Read the full article by Lynsey G. at Allure.com

It’s 9 a.m. on the fourth and final day of the porn industry’s AVN Adult Entertainment Expo in Las Vegas, and both the talent and the makeup artists in suite 911 of the Paradise Tower are exhausted. The porn performers, cam girls, and dominatrixes gathered here at the Hard Rock Hotel have been contracted to appear at the booth for erotic clip platform iWantEmpire, and they’ve been signing autographs, taking selfies with fans, and being “on” for at least eight hours a day since the event began. If the performers at the expo have been working hard, the professionals getting them ready have too. Today, they’re sharing their behind-the-scenes stories and beauty secrets with me.

“There’s a lot of artists on my end who might not be comfortable in an adult film setting,” makeup artist and hairstylist Dee Castro tells me later that morning. Dee and Rebecca are married and frequently work together, and this week they’ve both been hired by iWantEmpire through Rebecca’s company True Virtue Beauty. Dee freelances on her own, too. For her, the adult entertainment industry has clear perks: “On a typical adult set, my days are no longer than two hours, versus a TV or film set, where I’m there 12, 14, maybe 16 hours.”

She appreciates the creative freedom of working in porn, too. “On regular sets, it’s like a taupe eyelid, the ‘no makeup’ makeup. They’re not supposed to look like they’re in makeup,” she says. On adult sets, though, “You get to do dramatic eyes with a nude lip. Double lashes. Just enough glitter to be on the skin but not transfer. It’s a more avant garde look that we get to do.”

Of course, Dee points out, it’s not all lashes and eyeshadow. After all, women aren’t the only adult industry clients who need makeup. “For men, it’s a lot of standard men’s grooming: primer, foundation, a little sculpting of the face. A lot of it, though, is body sculpting,” she says. “I love sculpting. I like body painting. They say, ‘Can you give me a little bit more definition? I just ate, I feel bloated.'”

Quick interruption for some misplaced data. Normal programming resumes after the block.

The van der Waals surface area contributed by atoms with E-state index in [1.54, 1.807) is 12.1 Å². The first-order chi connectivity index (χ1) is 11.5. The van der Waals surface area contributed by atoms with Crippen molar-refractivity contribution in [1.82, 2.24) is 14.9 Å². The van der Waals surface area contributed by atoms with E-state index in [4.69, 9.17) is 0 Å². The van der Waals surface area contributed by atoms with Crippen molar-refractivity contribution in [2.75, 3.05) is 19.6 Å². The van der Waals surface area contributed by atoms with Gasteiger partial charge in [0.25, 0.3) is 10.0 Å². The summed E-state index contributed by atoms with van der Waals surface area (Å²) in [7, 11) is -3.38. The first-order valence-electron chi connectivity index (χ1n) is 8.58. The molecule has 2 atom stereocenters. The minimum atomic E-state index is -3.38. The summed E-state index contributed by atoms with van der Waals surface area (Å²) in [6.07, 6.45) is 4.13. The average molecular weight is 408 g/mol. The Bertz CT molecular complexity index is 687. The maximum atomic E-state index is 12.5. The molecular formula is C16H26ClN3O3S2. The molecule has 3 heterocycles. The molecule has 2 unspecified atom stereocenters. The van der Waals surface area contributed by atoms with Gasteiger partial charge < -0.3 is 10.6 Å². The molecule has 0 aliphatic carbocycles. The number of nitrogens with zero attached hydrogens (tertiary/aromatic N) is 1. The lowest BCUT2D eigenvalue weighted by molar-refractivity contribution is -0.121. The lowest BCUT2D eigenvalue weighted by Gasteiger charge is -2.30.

The airbrushing, sculpting, and makeup, Dee says, are all parts of a “beautiful process” her clients go through before they step in front of a camera or onto the show floor. “They just come in, get their makeup done. But the second they have transformed, their character comes to life, and that’s when they get into their role of who they are, what they’re doing,” Dee says. “The girls and guys I work with, they’re everyday people. It’s just they get to play pretend every single day. And I’m lucky to be a part of that… For me, it’s all about transformation.”

During these transformations, it’s often also the job of a makeup artist to provide support. “Our role,” Dee says, “is that we’re the therapists. We always have to have that calm demeanor and make sure that we keep them level so they can be up to par and be ‘on’ the second they’re out of our chair.”

Dee shares that part of keeping the talent calm is being personally unobtrusive. Dee always keeps gum on hand for fresh breath, but still, she says, “I hold my breath when I’m in someone’s face unless I’m talking. And I definitely pack on the deodorant and make sure I smell good, because you are in really, really close proximity to someone else, and if I’m having a funky day, that’s not good.”